Best of 2014: female performances on film
Welcome to the third post in this continuing series of articles dedicated to recapping the year in film that was 2014. On Tuesday we covered the best musical moments, and yesterday we highlighted the best performances from male actors throughout the year.
Today, it’s the turn of the fairer sex, who turned in equally impressive work last year. There have been complaints across the board that there is less “choice” for female actors, and while that may contain a sliver of truth, there’s also the fact that a lot of voters are simply looking in the wrong places.
When Cate Blanchett accepted her Best Actress Oscar back in February, she used the podium to deliver a painfully accurate message about the lack of strong female roles in Hollywood. You can watch the whole speech below, but the pertinent part comes when she says:
…those who are still foolishly clinging to the idea that female films, with women at the center, are niche experiences. They are not. Audiences want to see them and, in fact, they earn money. The world is round, people!
It’s perhaps a little disheartening then to see that this year, the major awards competition is even slimmer. Consider that she was up against Amy Adams (American Hustle), Sandra Bullock (Gravity), and Judi Dench (Philomena), all starring in films that were nominated for Best Picture and featured strong female leads. Contrast that with the year before where the same conversation was occurring around Amour, Beasts Of The Southern Wild, Zero Dark Thirty, and Silver Linings Playbook, which again all featured fully developed female characters.
This year, however, the mainstream discussion is centered almost entirely on male-dominated films – American Sniper, Birdman, Boyhood, Foxcatcher, The Grand Budapest Hotel, Unbroken, Selma, The Imitation Game, Nightcrawler, Whiplash, and Interstellar. In fairness, a few of these films actually have well-rounded female characters in supporting roles, and Ava DuVernay (one of two female directors in the Best Picture race, the other being Angelina Jolie for Unbroken) works hard to shine a light on ways in which the contribution of women have been overlooked in past re-tellings of the Civil Rights movement in Selma.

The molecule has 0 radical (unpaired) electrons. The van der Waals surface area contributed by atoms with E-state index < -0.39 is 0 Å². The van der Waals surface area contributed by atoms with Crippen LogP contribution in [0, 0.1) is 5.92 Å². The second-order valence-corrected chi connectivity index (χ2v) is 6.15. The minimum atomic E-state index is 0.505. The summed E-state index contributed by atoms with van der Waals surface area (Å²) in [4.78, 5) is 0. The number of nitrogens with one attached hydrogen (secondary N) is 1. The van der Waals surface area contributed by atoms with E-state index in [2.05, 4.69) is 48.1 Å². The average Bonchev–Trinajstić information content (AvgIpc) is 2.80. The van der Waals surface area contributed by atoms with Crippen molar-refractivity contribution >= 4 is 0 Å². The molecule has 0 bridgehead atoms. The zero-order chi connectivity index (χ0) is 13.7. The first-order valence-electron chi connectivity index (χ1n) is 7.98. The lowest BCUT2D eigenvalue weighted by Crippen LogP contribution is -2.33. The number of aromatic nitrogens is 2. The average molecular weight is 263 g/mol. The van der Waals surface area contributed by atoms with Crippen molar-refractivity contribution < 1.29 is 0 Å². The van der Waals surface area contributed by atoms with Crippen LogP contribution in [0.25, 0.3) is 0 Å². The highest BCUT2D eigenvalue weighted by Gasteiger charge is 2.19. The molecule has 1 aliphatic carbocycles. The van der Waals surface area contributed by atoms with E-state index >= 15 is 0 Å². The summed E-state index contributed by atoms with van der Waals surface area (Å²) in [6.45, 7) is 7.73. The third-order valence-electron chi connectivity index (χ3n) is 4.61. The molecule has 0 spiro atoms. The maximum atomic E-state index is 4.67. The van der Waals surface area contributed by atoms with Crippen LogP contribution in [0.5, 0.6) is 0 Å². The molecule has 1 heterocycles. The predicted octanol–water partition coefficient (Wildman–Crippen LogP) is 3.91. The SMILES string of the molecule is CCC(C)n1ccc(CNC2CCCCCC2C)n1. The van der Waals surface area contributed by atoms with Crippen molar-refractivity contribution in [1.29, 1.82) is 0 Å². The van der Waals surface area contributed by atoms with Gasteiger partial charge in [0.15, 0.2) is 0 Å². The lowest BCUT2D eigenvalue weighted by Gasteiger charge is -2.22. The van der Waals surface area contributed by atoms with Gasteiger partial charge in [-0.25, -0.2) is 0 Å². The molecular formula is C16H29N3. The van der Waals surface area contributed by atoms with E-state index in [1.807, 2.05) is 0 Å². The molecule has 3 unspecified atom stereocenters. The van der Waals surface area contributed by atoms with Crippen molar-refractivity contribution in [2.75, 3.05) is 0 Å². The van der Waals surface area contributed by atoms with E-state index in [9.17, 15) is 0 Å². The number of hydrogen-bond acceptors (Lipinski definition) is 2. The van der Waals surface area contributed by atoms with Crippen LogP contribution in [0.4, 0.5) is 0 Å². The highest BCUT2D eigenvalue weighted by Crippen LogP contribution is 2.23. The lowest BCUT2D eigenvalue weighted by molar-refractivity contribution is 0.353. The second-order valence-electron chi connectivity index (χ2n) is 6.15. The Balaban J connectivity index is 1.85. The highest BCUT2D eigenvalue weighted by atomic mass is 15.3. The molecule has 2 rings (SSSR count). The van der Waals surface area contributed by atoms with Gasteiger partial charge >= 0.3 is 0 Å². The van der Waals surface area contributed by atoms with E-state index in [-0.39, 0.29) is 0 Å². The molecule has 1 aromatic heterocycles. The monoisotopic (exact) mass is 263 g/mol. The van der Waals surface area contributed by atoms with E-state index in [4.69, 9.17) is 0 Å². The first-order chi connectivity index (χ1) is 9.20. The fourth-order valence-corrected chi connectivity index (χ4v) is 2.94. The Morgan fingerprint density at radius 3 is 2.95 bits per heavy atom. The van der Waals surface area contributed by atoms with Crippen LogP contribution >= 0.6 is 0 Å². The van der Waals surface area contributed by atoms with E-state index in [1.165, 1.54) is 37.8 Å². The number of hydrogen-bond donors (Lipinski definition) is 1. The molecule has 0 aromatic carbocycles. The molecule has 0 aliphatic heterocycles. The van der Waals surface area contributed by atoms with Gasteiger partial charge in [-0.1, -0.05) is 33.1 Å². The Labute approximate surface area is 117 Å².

But, there’s still a noticeable rift between gender and its relation to subject matter. With films like American Sniper, The Imitation Game, and Unbroken we can distill the appeal of the film’s simply as: see Alan Turing save the world (and then be punished for being gay!)! See Louis Zamperini overcome adversity in a true reflection of the American spirit! See Chris Kyle be a murdering racist douchebag in the name of Amurrica!
Wait, I may have lost it at that last part, but there’s something noticeably more universal about the roles written for men, opposed to women, who as you’ll see in this list often get more solitary, psychological roles. No big physical transformations here (well, not quite), instead we deal with women struggling with their own personal demons and situations that they are thrust into – rather than events that they necessarily make for themselves.
Of course, there are always exceptions to the rule, but it’s something that’s worth bearing in mind when comparing the two lists. Regardless of gender though, there’s a bevy of incredible talent out there, so hopefully I’ll shine a light on something or someone new for you. Let’s begin.
Article may contain spoilers. Y’all have been warned.